Thinking Beyond our Fossil Umbilical


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The world is changing, we all know it. We need to act and many of us are searching for ways to contribute. There are many options being considered, the main ones are part of able economies to transition to renewables. At the COP and G20 nations cooperate to take measures noone can deny or avoid because they are applied to all (except the dark economy (illegal activities,drugs, arms trade)).

This is all better than nothing, but its also not enough and there’s a clear reason for it : We are not thinking ‘roboeconomically’ meaning from the prespective of a renewables powered world. We are reasoning from “how to get on from a fossil powered economy”. This is like when you jump over a stream, focussing on the side you are on and not on the side you are about to jump into.

The edge of the fossil fuel economy

For example greenhouses in the Westland of Holland are searching ways to become less carbon intensive. Plants need heat, you can get it from a geothermal source, plants need CO2 you can get it from a powerplant that does CCS. Then you feed it into the Westland greenhouses and your flowers can grow using less gas. But why would you be in the Westland? Mainly because its close to Schiphol (relatively) there’s an enormous flower hub right next to the main airport of Holland. The flowers are just an excuse for a lot of activity that uses fossil fuels, generates revenue for banks, oil and gas companies, logistics, and delivers a week of largely ignored visual and fragrant pleasure to the world.

Now if you use oil you need to be on land, the oil ships in from Rotterdam (probably) to Schiphol. The gas is shipped in from Russia (now or in the near future) using pipes. The trucks that haul the flowers run along the highway, have fuel stops at convenient places. In short, energy logistics determines the location of economic activity. You don’t produce a product you want to distribute to the world in say Luanda. There’s no logistic capacity because there is no energy infrastructure or steady supply of oil delivered there.

The above however is ‘old world’ thinking if you focus on the other side of the renewable energy transition. Flowers are not the best example because it seems they are marketed exclusively to generate cashflow without adding too much to the world (typical for any succesfull economic activity). Lets think about it in roboeconomic terms. You can first of all grow them in the countries you sell them in, if you use renewables nobody in Holland will get rich from you transporting the flowers. You will generate your own energy to do that (Solar will become dirt cheap or free).

So the plants will be in greenhouses, distributed over de globe (the greenhouses), run by you (you designed the system) and they will be delivered to the ‘consumers’ by your own electric vehicles that you also use for other jobs (unless you grow flowers continuously). You fertilize the flowers with CO2 you filter out of the air and concentrate. There may even be a carbon capture component in it. Where can you be doing that? Almost every whereon the planet, even in the middle of the Atlantic.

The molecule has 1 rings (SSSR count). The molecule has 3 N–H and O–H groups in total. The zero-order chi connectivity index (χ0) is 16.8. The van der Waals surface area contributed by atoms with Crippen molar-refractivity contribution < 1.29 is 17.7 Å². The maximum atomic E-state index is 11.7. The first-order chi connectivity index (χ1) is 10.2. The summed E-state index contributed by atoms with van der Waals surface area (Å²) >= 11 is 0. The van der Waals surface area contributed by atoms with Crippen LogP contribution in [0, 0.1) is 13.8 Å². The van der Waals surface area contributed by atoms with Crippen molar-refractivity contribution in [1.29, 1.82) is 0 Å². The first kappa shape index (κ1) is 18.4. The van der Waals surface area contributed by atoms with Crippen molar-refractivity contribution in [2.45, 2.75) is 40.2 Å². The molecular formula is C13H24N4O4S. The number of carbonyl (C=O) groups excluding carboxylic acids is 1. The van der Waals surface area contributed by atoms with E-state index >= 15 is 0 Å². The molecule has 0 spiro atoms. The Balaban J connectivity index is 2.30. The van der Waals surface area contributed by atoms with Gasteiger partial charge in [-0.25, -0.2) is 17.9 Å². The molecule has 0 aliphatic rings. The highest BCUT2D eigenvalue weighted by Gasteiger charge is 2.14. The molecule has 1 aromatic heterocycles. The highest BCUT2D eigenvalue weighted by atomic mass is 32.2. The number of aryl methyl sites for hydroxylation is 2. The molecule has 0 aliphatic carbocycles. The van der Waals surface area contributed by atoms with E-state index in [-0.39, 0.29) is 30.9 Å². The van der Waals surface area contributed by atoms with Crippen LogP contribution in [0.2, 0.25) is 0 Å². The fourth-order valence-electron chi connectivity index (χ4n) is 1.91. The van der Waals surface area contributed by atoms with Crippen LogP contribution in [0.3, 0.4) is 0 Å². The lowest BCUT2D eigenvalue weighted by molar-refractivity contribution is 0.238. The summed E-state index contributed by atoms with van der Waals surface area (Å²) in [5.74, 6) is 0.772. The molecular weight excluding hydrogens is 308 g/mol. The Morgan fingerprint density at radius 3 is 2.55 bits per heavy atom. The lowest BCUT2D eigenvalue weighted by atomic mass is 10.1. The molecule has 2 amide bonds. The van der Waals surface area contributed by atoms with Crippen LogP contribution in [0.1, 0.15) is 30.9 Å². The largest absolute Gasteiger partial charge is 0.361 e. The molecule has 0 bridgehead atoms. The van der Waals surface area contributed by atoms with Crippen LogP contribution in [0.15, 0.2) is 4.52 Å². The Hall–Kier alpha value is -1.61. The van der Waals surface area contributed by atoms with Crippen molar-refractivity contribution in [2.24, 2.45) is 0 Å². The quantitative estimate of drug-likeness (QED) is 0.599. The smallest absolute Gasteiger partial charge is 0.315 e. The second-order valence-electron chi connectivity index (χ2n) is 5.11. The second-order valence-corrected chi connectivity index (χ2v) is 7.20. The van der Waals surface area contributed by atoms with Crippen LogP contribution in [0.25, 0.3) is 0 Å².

If you think about it Tesla is using this new business model already. It runs gigafactories, it looks to source everything it needs as locally and directly as possible. It looks to use renewables and deliver the products locally. That way it does not generate shipping emissions. It has cut the umbilical to the fossil energy sources (or tries to). A good test is to see if there’s money flowing out of the operation (to fossil fuel companies usually). If there is no money flowing out, you are good. If you think about it some more you see that banks hate this, and its usually companies themselves that close the leaks, using their own money.

Energy markets have been developed to ensure the price of power always remains valued against fossil fuel. So if you sell power to the market you have not ‘cut the umbilical’. This is a great way for the fossil sector to depress prices and harm renewable energy’s ability to support wealth creation.

So Giga battery factories where they are needed, one using Lithium from the ocean, the other using Lithium from salt flats. All with solar power on the roof to power the production lines. Electric mining, electric logistics. You can do that in the middle of the Sahara, you don’t need money from customers. This is the paradox of the Roboeconomy : You don’t need to make profit, you just need to ensure your renewable energy capacity is sufficient.

In a woorld where fossil fuel logistics no longer form an invisible umbilical cord between the oil/coal/gas wells and production locations, those locations can be anywhere with sufficient renewable resources, not necessarily near cities, with AI/Remote working not even necessarily near human resource hubs. If you can run a train to the civilized world on the power of your own wind turbine, so you don’t care how far it needs to go, you can choose your location. If you had to make sure diesel was available, and be in negotiation with the diesel company on how close they’d make their deliveries you’d be stuck near a port for sure.

Its time to spread out, that also means people. Let’s hope we get time to do it..